Art Shah Abbas overthrew his father, built a mighty army, unified Safavid Iran - and ruled during a period of stunning cultural production.
The art of the state
Shah Abbas overthrew his father, built a mighty army, unified Safavid Iran - and ruled during a period of stunning cultural production. Kanishk Tharoor takes it in at the British Museum After attending to matters of state, the Islamic rulers of a few centuries ago would retire to their libraries, where - perhaps with a cup of wine and the company of musicians - they surrendered to the eternal human pleasure of looking at oneself. Pious "defenders of the faith" they may have been, but their submission to God was hardly self-effacing. As early as the 15th-century, Ottoman sultans sought out Venetian artists to draw their portraits in the latest Italian styles. In 16th-century India, the Mughal emperor Akbar had the Hindu and Muslim painters of his workshops depict him in the form of Sikandar (Alexander the Great), the ideal hero and king. Meanwhile, in Iran, a young shah consolidated his hold over a fractious polity not only with the strength of his sword, but by the power of his image.
Shah Abbas: the Remaking of Iran, a new exhibition at the British Museum, explores early modern Iran through the blossoming of cultural production that occurred under the rule of Shah Abbas (1571-1629), remembered as one of the nation's greatest rulers. Abbas reunited and extended the sway of Iran's Safavid empire to some of its largest dimensions ever. He presided over an economic boom. He codified Shi'ism as the state religion of Iran, yoking the faith to the country's national character. And throughout his rule he was keenly aware of the monumentality of his biography, and of the importance of building a visual culture of power.
From the beginning, Abbas's 42-year reign exhibited the ruthless and energetic ambition that would define it throughout. In 1587, at the prickly age of 17, he engineered a coup against his father Mohammad, a weak and decrepit ruler who had allowed the Safavid state to shrink and crumble. After imprisoning his father, Abbas executed the very noble who helped facilitate the putsch, lest anyone think the boy-shah weak. The reward for these usurpations was a state in turmoil. Uzbeks and Ottoman Turks nibbled away at Iran's edges, while ceaseless tribal feuds left it fissured from within.
Abbas's reforms sprung from a centralising impulse that lifted Iran from the precipice of collapse to the heights of the world stage. He swiftly checked the main cause of internal unrest - the state's over-reliance on the troublesome Qizilbash warriors, fractious Turkic tribes who spent as much time fighting each other as they did fighting for their Safavid overlords. In a move that echoed the Ottoman use of janissaries devoted to the sultan, Abbas increasingly built his armies with ghulam warriors, Georgian and Armenian converts to Islam whose elevated position within Safavid society was dependent on the shah, and therefore were more reliable instruments of the state than the Qizilbash. He modernised his forces to include musketeers and artillery. Better organised and more purposefully commanded, Abbas's army pushed back against Safavid Iran's enemies, pressing west into Ottoman holdings, sweeping the Portuguese out of Hormuz and the Gulf, and re-establishing Safavid rule over portions of central Asia.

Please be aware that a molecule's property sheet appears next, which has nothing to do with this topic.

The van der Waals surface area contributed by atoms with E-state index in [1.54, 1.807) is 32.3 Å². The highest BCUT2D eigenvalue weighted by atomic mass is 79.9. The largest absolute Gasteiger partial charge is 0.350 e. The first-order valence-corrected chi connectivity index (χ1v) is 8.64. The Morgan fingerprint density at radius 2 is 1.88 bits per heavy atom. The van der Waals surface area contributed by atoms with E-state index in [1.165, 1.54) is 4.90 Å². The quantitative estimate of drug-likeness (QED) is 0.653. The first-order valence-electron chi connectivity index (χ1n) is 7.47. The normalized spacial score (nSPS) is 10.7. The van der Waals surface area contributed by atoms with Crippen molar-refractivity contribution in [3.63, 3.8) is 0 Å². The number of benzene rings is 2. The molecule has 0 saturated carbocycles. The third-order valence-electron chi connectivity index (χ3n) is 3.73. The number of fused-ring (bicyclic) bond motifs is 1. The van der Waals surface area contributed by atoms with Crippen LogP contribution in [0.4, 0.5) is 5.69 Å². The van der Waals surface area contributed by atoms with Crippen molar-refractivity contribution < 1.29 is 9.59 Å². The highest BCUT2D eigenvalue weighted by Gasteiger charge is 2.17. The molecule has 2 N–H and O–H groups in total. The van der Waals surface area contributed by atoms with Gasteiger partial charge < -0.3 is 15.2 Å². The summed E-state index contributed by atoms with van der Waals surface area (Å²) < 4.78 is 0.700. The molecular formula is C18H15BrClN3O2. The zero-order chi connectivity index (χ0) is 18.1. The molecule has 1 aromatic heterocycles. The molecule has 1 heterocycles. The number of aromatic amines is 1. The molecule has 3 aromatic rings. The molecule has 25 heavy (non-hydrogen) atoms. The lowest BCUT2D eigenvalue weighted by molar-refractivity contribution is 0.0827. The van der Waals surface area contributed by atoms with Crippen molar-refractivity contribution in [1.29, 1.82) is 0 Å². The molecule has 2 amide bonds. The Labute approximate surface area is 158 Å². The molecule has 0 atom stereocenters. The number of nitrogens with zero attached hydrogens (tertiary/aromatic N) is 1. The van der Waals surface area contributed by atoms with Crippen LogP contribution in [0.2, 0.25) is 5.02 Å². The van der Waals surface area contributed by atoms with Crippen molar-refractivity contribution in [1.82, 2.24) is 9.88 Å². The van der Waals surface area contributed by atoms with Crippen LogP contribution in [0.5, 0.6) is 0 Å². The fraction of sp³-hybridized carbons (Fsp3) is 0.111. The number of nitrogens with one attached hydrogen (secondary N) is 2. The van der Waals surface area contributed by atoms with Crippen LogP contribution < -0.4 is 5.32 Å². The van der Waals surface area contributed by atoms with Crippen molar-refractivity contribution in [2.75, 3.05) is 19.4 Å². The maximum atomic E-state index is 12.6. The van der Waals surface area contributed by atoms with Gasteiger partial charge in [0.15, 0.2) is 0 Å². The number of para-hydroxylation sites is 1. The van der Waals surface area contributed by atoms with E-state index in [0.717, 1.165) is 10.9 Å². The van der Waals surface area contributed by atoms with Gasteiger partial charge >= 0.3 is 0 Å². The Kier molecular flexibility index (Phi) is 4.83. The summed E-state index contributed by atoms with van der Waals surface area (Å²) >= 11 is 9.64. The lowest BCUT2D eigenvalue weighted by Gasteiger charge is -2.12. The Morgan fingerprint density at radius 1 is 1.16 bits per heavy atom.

In 1592, Abbas moved his capital from dusty Qazvin in the north to Isfahan, in the middle of Safavid domains. His successful re-energising of the economy and channelling of the booming trade between the Silk Road and the Gulf had already brought great wealth to the city, where the arrival of political heft and patronage encouraged a flowering of the arts. With its shining new mosques and the gilded work of its artists, Isfahan became the enduring symbol of Abbas's reign and the growth it created; a Persian saying from the 17th century had it that "Isfahan is half the world". The British Museum's exhibition focuses in large part on the architecture and cultural products of the city, like the peerless miniatures of the painter Riza-yi Abbasi and the ornate calligraphy of Ali Riza Abbasi, both of whom remain emblematic of a period of change and resurgence in Iranian history.
Riza's work truly shines in the midst of objects that are more often pretty than inspiring. Persian miniature endures the misfortune of forever dwelling in the shadow of its Mughal counterpart - it was in India that Islamic miniature reached its elegant and beguiling best. But Riza's feathery paintings and sketches are endlessly absorbing. Where miniature often succumbs to an over-infatuation with colour, his black ink drawings illuminate with austerity. In a depiction of an anonymous scribe, for example, Riza paints his subject - the drift of his long beard, the folds of his clothes, the resigned focus of his eyes - with an incredible lightness. The only colours on the brown parchment are the grey of the man's turban and the brilliant white of the open book before him. Another stunning example of Riza's touch is a tableau of the legendary lover Majnun with a dog in the wilderness: the young man is framed by a landscape at once ethereal and bleak, its snaking trees a whisper of ghostly beauty and the solitude of love.